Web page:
Paul La Farge’s novel The Night Ocean starts when Marina Willett’s husband Charlie goes missing and is presumed dead by suicide. She believes her husband’s death is a hoax, and starts to look for him. The Night Ocean tracks Marina’s search, from New York to Mexico City to Canada, and deep into the history of the twentieth century. Paul La Farge talked with Rivka Galchen about the book on March 8th, 2017, at Community Bookstore in Brooklyn. A slightly edited transcript follows.


RIVKA GALCHEN: Much of this novel centers around the horror writer H.P. Lovecraft…


RG: And specifically on the short period of time when he lived a young fan, a sixteen year old boy named Barlow. Lovecraft and Barlow’s relationship is a love story of sorts, and more than enough for a novel, but you choose to start the book in the present, with Marina, a woman whose husband Charlie has disappeared while researching and thinking about Lovecraft and Barlow.

PLF: My hope was that the book might appeal to people who are not already Lovecraft devotees. Lovecraft is a complicated and in some ways a problematic figure. He’s become increasingly polarizing these days, because, aside from his weird relationship with Barlow, he expressed horrific, racist, xenophobic, misogynist, antisemitic statements in his letters and conversations. So I don’t want to assume that my readers are all on board with Lovecraft and with Lovecraft’s project.

Someone needs to lead us into the world, and for me that person is Marina. She has the advantage, unlike more or less all of the other characters in the novel, of being both sane and honest.

RG: I was interested in the way that Marina doesn’t know what happened to Charlie. She continues not to know for a long time, and she’s really holds onto this not-knowingness. Was this something you were consciously lining up with the Lovecraft story, and all the fans and academics pursuing his secrets, his unknowables? Or did that just grow naturally?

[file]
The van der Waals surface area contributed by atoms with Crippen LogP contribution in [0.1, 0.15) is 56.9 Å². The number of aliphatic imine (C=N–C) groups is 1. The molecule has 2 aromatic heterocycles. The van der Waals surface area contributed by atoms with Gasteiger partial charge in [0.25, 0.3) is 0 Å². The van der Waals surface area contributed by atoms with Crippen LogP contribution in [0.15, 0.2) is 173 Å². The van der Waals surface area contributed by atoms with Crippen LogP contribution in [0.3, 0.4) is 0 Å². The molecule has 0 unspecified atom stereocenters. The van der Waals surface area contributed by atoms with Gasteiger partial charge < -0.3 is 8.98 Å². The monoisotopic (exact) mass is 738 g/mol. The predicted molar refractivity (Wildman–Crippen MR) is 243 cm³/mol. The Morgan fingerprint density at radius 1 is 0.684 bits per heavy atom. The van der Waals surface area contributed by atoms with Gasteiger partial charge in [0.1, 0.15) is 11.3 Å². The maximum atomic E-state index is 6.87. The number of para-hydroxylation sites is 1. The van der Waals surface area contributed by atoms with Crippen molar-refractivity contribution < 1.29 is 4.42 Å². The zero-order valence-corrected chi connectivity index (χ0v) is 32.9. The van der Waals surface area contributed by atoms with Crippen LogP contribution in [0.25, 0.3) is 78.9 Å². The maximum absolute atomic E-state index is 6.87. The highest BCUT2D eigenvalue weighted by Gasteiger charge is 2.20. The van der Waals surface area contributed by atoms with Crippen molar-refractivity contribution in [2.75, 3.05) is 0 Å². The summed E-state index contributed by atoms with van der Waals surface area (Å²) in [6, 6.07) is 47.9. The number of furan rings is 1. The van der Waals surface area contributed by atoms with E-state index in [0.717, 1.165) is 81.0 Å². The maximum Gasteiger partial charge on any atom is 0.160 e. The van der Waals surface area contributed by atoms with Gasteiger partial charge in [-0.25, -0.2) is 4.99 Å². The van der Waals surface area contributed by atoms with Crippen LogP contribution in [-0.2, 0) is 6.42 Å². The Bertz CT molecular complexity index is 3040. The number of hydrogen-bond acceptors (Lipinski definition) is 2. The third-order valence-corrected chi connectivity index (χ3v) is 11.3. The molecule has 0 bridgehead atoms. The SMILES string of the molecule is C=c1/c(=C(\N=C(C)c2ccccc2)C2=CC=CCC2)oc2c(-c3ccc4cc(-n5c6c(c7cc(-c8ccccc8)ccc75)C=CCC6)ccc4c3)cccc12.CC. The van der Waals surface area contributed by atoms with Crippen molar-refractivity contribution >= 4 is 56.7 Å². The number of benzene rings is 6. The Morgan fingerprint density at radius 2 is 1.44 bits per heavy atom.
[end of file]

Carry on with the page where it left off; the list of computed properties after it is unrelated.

PLF: That was part of the idea of the book. Lovecraft’s stories are about the secret truths of the cosmos, and you learn, if you read them, that all of these horrible things turn out to be true. The Earth is basically run by giant monsters who are going to destroy civilization. But there’s also this feeling in the stories, that you go from a state of ignorance to a state of knowledge. You’re slowly uncovering facts. Highly alternative facts about the state of the cosmos. I wanted to tell a story like that. Also, I love that Lovecraft’s stories are about people who read, and who learn things through books. But I didn’t want to tell a supernatural story. I didn’t want the answer to be: Oh, and by the way, it’s a giant squid.

RG: In the lake.

PLF: Right. Giant squid rises from the lake, now we know the answer. We’re all doomed because of the giant squid. I wanted to tell a story about how people know and don’t know each other. About the things that we don’t know about each other and how those things either do come to light or maybe don’t.


RG: Tell us a little bit about a text that is essential in this novel, the Erotonomicon.

PLF: OK. Charlie stumbles on a book which purports to be H.P. Lovecraft’s erotic diary. Which, if you know Lovecraft’s biography, is a kind of horrible joke. Lovecraft was more or less asexual. He was married briefly. It didn’t go well. The thought that he would have kept an erotic diary is very discrepant. But here it is, and all of a sudden there’s a window into a side of him that no one knows anything about.